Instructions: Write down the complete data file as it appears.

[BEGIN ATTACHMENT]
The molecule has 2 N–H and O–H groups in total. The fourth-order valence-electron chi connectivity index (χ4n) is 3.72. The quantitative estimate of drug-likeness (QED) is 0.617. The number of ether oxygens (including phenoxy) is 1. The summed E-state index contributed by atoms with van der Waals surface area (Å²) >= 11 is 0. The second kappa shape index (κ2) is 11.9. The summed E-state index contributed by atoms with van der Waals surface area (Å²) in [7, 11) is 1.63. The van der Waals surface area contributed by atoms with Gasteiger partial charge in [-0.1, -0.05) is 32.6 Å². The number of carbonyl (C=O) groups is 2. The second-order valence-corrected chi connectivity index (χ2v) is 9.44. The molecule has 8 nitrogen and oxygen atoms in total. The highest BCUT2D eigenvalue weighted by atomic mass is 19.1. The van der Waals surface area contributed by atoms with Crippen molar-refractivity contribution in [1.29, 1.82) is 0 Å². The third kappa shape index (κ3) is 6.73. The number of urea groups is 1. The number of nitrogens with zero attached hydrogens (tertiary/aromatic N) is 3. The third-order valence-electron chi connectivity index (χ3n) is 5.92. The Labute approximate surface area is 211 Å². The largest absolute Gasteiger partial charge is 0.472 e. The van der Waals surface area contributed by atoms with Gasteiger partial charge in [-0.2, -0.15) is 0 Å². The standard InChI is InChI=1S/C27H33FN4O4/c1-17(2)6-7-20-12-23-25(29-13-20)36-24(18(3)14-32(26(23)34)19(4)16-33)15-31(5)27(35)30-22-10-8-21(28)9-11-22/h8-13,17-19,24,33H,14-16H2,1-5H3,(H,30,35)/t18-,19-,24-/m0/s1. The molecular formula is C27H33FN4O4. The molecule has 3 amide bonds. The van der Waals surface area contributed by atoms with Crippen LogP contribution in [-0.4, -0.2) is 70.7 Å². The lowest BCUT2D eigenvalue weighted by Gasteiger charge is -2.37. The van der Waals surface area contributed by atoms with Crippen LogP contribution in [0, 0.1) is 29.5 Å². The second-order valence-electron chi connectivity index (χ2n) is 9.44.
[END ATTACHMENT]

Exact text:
The molecule has 2 N–H and O–H groups in total. The fourth-order valence-electron chi connectivity index (χ4n) is 3.72. The quantitative estimate of drug-likeness (QED) is 0.617. The number of ether oxygens (including phenoxy) is 1. The summed E-state index contributed by atoms with van der Waals surface area (Å²) >= 11 is 0. The second kappa shape index (κ2) is 11.9. The summed E-state index contributed by atoms with van der Waals surface area (Å²) in [7, 11) is 1.63. The van der Waals surface area contributed by atoms with Gasteiger partial charge in [-0.1, -0.05) is 32.6 Å². The number of carbonyl (C=O) groups is 2. The second-order valence-corrected chi connectivity index (χ2v) is 9.44. The molecule has 8 nitrogen and oxygen atoms in total. The highest BCUT2D eigenvalue weighted by atomic mass is 19.1. The van der Waals surface area contributed by atoms with Crippen molar-refractivity contribution in [1.29, 1.82) is 0 Å². The third kappa shape index (κ3) is 6.73. The number of urea groups is 1. The number of nitrogens with zero attached hydrogens (tertiary/aromatic N) is 3. The third-order valence-electron chi connectivity index (χ3n) is 5.92. The Labute approximate surface area is 211 Å². The largest absolute Gasteiger partial charge is 0.472 e. The van der Waals surface area contributed by atoms with Gasteiger partial charge in [-0.2, -0.15) is 0 Å². The standard InChI is InChI=1S/C27H33FN4O4/c1-17(2)6-7-20-12-23-25(29-13-20)36-24(18(3)14-32(26(23)34)19(4)16-33)15-31(5)27(35)30-22-10-8-21(28)9-11-22/h8-13,17-19,24,33H,14-16H2,1-5H3,(H,30,35)/t18-,19-,24-/m0/s1. The molecular formula is C27H33FN4O4. The molecule has 3 amide bonds. The van der Waals surface area contributed by atoms with Crippen LogP contribution in [-0.4, -0.2) is 70.7 Å². The lowest BCUT2D eigenvalue weighted by Gasteiger charge is -2.37. The van der Waals surface area contributed by atoms with Crippen LogP contribution in [0, 0.1) is 29.5 Å². The second-order valence-electron chi connectivity index (χ2n) is 9.44.